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Tim Vantol’s new album “Better Days” will be released on May 22, 2020. This record contains songs that sound like you’ve known them forever. If you want to visit the Dutchman privately, you have to travel to the edge of the Alps in Berchtesgaden: 800 meters above zero and a soothing dimension away from the stressful bustle of the big city. Berchtesgaden, that is “Next Level Bavaria,” says the singer. Three meters of snow on the doorstep last winter, Vantol feels at home here and you can hear that in his songs. The place with its nice and accessible inhabitants probably also contributes its part.
The music of the album “Better Days” can also be described as “Next Level”: like the last pearl on the string of muscular rock albums that could secure the Dutchman a loyal fanbase in the last eleven years. “Better Days” is probably by far the musician’s most personal work. “My songs are always written from the perspective of my life, but at the same time they should remain as open as possible,” says the singer. The very first song, “No More,” contains one of those typical Tim Vantol lines that sound as if they had been freshly tattooed on the soul: “Brand new directions are waiting for you,” it says, but once again it’s the voice that sings these lines that counts.
Because Tim Vantol’s voice always sounds all in. It sounds like the arm that pulls you back over the parapet into the window from which you fell. Like the pack leader of a benign gang or the last responsible guy in a crazy world. It sounds like socialism would work with people like him. Rough, but just as rough as a wool sweater and not like bursting sandpaper. Above all, it sounds rousing – and that, in turn, suits a music that only knows forward gear. “Be grateful that you have family and friends and tell them,” for instance, “Tell Them” seems to say. Nothing in life can be taken for granted, so it seems all the more important to speak positive thoughts on a regular basis as well.”
“I’ve never had what they call a bucket list,” says Tim Vantol. “Still, it feels like I’ve crossed off a lot of items from it in my career. Everything from here on out is a bonus.” In his case, though, it’s not some vague esoteric insight that comes with enough fortune cookies, but a hard-earned piece of life philosophy. “I’ve been battling my own demons for years, sometimes with a stronger presence and sometimes with a weaker one,” the singer explains. “For the first few years, I thought it was just me. But then I increasingly had thoughts that you shouldn’t have as a younger person. I even thought about hanging up the music. On stage, I was always the friendly, happy guy, and that wasn’t a lie at the time, but off it, a hole opened up more and more often.”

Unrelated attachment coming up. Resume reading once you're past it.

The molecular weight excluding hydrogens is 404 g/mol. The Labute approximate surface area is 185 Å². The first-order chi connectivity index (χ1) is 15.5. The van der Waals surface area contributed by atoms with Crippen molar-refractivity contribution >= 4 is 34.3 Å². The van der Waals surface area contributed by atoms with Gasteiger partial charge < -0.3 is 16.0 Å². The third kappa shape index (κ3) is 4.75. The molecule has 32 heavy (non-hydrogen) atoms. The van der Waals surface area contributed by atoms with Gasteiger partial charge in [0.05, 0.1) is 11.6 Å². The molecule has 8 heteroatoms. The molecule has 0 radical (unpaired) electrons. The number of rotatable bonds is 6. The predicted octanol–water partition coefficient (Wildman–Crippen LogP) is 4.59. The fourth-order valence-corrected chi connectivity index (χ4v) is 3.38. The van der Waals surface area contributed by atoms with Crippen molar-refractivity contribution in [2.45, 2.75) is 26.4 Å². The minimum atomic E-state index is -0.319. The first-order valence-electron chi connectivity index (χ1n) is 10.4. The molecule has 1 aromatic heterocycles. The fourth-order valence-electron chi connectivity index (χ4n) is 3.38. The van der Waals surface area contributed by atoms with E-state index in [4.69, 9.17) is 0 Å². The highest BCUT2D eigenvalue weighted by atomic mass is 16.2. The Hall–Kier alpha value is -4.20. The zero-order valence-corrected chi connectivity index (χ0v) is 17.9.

One rejected EP of oppressive song material later, the musician realized, “There are only three ways to deal with yourself. You can stay the way you are; you can fight your way out of difficult situations in life; or you can fall deeper into it, whatever the consequences.” Fortunately, Tim managed to carve out the beautiful from the ugly, making the somewhat ironic situation of becoming a comfort song with a sore core. “Better Days,” in fact, has become anything but morose. “When you listen to it, I don’t want you to think: Oh, fuck my life”, Tim Vantol emphasizes. “I’m more about motivating people. Sometimes you’re down, but there’s always a reason to keep going. There are people who need that little pep talk, and that’s what I want to give them.”
On the new album, Tim Vantol virtually explodes with renewed vigor, raising his fist, howling at the moon, rolling up his arms and letting out a cry of triumph that no one is too old to hear. The title track sets the marching tone with crashing guitars and galloping drums: “I want to wake up next to you and feel unbroken.” “A River Full Of Reasons” hits the same note, playing that one disarming minor chord in the middle of its melodic crunch that unbuttons your shirt and puts your hand on your heart.
The new album also includes very thoughtful passages. “I’m going to make it, but not today”, it says on “Not Today,” for example. But already with “It’s Gonna Hurt,” the wisest song Tim Vantol has ever written, he takes up the pen of his own biography again and sings “Promises are made to be kept.” True enough. “This song is an ode to pain”, the singer says. “We perceive pain as something bad, while it can also make us strong. Of course, I’d rather none of this had happened to me, but it also just made me the person I am now, and looking back, I’ve become stronger because of it.”
Which brings us to “You Will Never” – the drinking song, soccer song, Christmas song, love song and protest song all in one. The one you can sing at the bar, in the bathtub or at the barricades. Until the voice gives up and the chorus begins to scare fate. The song simply says “You are never gonna get me down!”
As Tim Vantol says so well.
“I’ve been fucked up and now I’m telling people how to be okay. Is that hypocritical?”
Spoiler: It isn’t.